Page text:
New Belgium 1554 Enlightened Black Ale

New Belgium 1554 Enlightened Black Ale

New Belgium Brewery, Fort Collins, Co.

beers 1554

New Belgium says:
Born of a flood and centuries-old Belgian text, 1554 Enlightened Black Ale uses a light lager yeast strain and dark chocolaty malts to redefine what dark beer can be. In 1997, a Fort Collins flood destroyed the original recipe our researcher, Phil Benstein, found in the library. So Phil and brewmaster, Peter Bouckaert, traveled to Belgium to retrieve this unique style lost to the ages. Their first challenge was deciphering antiquated script and outdated units of measurement, but trial and error (and many months of in-house sampling) culminated in 1554, a highly quaffable dark beer with a moderate body and mouthfeel.

I’ll admit it, it makes a brewing company more appealing to me to know that they’re not a macro-brewing behemoth that saturates my TV airwaves with spammy commercials and produces even worse beer.  And furthermore, to learn that New Belgium is a wind-powered, employee owned company, well it really had me interested in trying their beers.  (Never mind my disdain for the faux-yuppie consumption of Fat Tire at all Chicago hip watering holes–that’s a story for another time).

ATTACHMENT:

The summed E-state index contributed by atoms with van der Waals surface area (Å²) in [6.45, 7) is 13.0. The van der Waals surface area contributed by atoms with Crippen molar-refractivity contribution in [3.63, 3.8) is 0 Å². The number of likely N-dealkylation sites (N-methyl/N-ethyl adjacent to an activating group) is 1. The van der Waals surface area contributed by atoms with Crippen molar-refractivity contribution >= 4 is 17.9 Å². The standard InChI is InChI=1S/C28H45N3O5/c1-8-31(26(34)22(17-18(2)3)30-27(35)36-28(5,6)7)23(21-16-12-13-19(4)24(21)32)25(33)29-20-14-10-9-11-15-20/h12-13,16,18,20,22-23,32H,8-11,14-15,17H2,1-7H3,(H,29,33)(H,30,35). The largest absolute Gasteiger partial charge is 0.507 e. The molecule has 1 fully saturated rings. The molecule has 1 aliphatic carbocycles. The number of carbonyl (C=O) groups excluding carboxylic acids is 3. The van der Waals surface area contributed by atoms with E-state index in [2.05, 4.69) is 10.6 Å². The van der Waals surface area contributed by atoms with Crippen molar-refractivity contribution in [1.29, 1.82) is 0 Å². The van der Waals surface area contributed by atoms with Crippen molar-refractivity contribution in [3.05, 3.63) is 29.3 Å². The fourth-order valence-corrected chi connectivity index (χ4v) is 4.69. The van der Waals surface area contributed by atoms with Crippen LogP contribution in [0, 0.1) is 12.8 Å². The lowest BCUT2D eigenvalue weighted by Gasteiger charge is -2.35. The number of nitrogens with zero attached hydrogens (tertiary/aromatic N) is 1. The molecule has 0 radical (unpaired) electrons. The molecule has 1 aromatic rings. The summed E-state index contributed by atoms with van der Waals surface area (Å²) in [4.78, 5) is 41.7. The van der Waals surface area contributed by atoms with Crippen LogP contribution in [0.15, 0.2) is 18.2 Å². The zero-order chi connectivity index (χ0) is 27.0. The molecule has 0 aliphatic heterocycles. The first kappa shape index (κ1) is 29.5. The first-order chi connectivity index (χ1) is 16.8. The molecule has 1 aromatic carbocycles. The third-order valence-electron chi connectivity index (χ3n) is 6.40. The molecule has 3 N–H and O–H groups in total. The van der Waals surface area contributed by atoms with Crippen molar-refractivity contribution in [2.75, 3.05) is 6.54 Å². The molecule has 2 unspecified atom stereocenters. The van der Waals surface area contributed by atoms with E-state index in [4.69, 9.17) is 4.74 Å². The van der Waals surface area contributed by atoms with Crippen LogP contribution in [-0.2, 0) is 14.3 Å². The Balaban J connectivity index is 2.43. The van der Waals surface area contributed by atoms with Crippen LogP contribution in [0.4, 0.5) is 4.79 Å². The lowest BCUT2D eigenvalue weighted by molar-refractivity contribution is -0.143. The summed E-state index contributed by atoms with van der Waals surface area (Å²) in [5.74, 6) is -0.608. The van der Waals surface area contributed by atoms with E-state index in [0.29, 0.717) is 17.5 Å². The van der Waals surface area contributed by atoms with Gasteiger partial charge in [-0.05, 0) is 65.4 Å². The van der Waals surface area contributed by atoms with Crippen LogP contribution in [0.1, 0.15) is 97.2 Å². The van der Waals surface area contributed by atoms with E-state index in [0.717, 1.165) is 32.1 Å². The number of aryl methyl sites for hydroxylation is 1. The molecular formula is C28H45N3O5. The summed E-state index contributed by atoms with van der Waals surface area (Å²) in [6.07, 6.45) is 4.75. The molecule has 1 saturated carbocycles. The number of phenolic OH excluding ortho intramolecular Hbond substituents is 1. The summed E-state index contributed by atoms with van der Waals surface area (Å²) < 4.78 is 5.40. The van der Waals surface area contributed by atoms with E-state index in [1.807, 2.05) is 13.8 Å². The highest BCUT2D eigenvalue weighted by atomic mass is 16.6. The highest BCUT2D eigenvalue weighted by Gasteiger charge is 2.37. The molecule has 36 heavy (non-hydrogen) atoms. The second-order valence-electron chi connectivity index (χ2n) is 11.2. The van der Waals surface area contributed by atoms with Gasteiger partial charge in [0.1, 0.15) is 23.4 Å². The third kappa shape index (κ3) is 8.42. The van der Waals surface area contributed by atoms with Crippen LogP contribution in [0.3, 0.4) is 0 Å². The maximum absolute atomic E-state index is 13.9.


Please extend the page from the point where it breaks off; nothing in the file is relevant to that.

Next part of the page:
After looking through the case, I settled on the single-serving (22 oz) bottle of 1554, Enlightened Black Ale.  The Mothership Wit would have to wait.

The pour was lovely–dark but clear body (honestly, almost like a big glass of Coke or root beer without the carbonation), huge tan head, but suprizingly, there wasn’t a lot of smell as I had hoped and expected–it was just a faint aroma of chocolate.  My first sip of the foam produced a less than spectacular result–sort of like a watered-down version of some chocolaty malts. But on further inspection and a couple of swigs in, this was a pretty solid beer.  For a dark ale, as New Belgium points out, it uses a lager yeast strain which makes the beer very smooth and easy to drink (read: the 5.6% ABV will catch up with you quickly if they’re going down easily).  There’s really no hint of a bitter after taste at all and, for a beer that’s advertised as a dark ale, this beer had a nice and clean finish and drank much ‘lighter’ than I anticipated. It was almost like a very nice porter without being quite as heavy.

And as for my earlier crack on Fat Tire, well yes, I’ve had a few of those and they’re actually very good as well, so other than the yuppy part…never mind.  Anyway, as you can see if you check out New Belgium’s site, they offer a very impressive group of beers and I’ll more than likely be sharing my opinion of them in a very similar space soon.  (Like right here…)

Rating: * * *
A very, very solid brew that fans of porter should certainly try.